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Game #37: Chris Bassitt outduels Red Sox in Fenway series opener

Quality start, just enough scoring, and a save from the bullpen

Oakland Athletics v Boston Red Sox Photo by Adam Glanzman/Getty Images

Trying the same thing a second time and expecting a different result might not be so insane after all.

Oakland A’s starting pitcher Chris Bassitt did just that, turning in a repeat performance from his last start and this time seeing it yield a 3-2 victory over the Boston Red Sox in Tuesday’s series opener at Fenway Park.

*** Click here to revisit tonight’s Game Thread! ***

In his previous start against the Toronto Blue Jays, Bassitt worked seven innings and allowed just two runs, but the bullpen behind him blew the lead for the first time this season. Tonight he tried it again, with seven frames and two runs against the Sox, and his sparkling effort was rewarded as the relievers held on for the save.

One of the runs Bassitt allowed was a gift. In the 1st inning he followed a single with two wild pitches to grant the runner a bonus 180 feet to third base, where a sac fly easily scored him. But that began a straight Red Sox batters retired, before a single in the 6th that was left stranded. In the 7th, he finally made a mistake to Rafael Devers and saw it go over the Green Monster for a solo homer.

  • Bassitt: 7 ip, 2 runs, 10 Ks, 0 BB, 1 HR, 3 hits, 86 pitches, 87.8 mph EV

Simply dominant, even with a couple loud outs mixed in. Other than the homer, the only time Boston even got to second base was when Bassitt handed it to them with a wild pitch.

It’s his fifth straight quality start, and his sixth time in a row allowing exactly two runs. For the season he now has 53 strikeouts to 12 walks, an enormous ratio of 4.4 K/BB.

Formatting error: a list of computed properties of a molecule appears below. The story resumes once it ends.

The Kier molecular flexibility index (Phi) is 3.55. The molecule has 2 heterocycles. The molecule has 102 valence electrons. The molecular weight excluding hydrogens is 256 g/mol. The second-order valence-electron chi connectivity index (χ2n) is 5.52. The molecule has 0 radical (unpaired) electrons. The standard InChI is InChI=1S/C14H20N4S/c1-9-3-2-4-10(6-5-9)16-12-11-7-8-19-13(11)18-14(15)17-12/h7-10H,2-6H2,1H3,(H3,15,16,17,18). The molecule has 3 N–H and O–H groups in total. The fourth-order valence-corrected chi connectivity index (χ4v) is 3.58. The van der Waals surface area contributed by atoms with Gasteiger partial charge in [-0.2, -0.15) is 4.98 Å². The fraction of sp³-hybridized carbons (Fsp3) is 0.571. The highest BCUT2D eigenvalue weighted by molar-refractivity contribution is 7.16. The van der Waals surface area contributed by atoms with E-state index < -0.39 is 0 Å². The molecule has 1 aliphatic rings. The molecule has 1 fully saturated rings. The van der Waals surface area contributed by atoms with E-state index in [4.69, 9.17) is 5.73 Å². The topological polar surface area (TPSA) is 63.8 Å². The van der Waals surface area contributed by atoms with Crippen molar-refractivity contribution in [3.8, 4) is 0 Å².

Just enough scoring

After the Red Sox snagged a free run in the 1st, the A’s doinked one right back in the 4th against starter Nathan Eovaldi. Outfielder Seth Brown worked a leadoff walk, then moved up on a groundout, and then Matt Olson hit a hard-but-not-smashed grounder through the shift for an RBI.

The score stayed that way until the 7th, with Bassitt and Eovaldi locked in a tight duel. But then Boston’s bullpen came in, and immediately blinked.

Leadoff walk by Olson. Single by Jed Lowrie. Single by Matt Chapman. Three batters into the Red Sox relief corps, and Oakland had already broken the tie, without even recording any outs.

The next two batters couldn’t get the insurance run home from third base, but Elvis Andrus laced a single to right field to get the job done. That made it 3-1 A’s, and they ended up needing the extra RBI from Andrus since Devers homered a few moments later.

Bullpen comes through

Now for the moment of truth. The A’s got the great effort from their starter. They got just enough scoring from their lineup. Now all they needed was six outs from their bullpen.

First up was Yusmeiro Petit for the 8th inning. He got two quick outs, and then a comeback grounder squirted out of his glove for a single. No matter, the runner was soon stranded.

Then Jake Diekman for the 9th. He walked the leadoff batter, then a strikeout followed by a walk, and the suspense increased. A groundout moved the lead runner to third, just 90 feet away from tying the score. But a popout ended it.

Back on track

Oakland lost the last game of their recent homestand, but now they’re back in the win column. They blew their last Bassitt gem, but this time they cashed in. And they took the first meeting against the first-place Red Sox, moving into a tie with each other for the best record in the entire AL. Just plain crazy.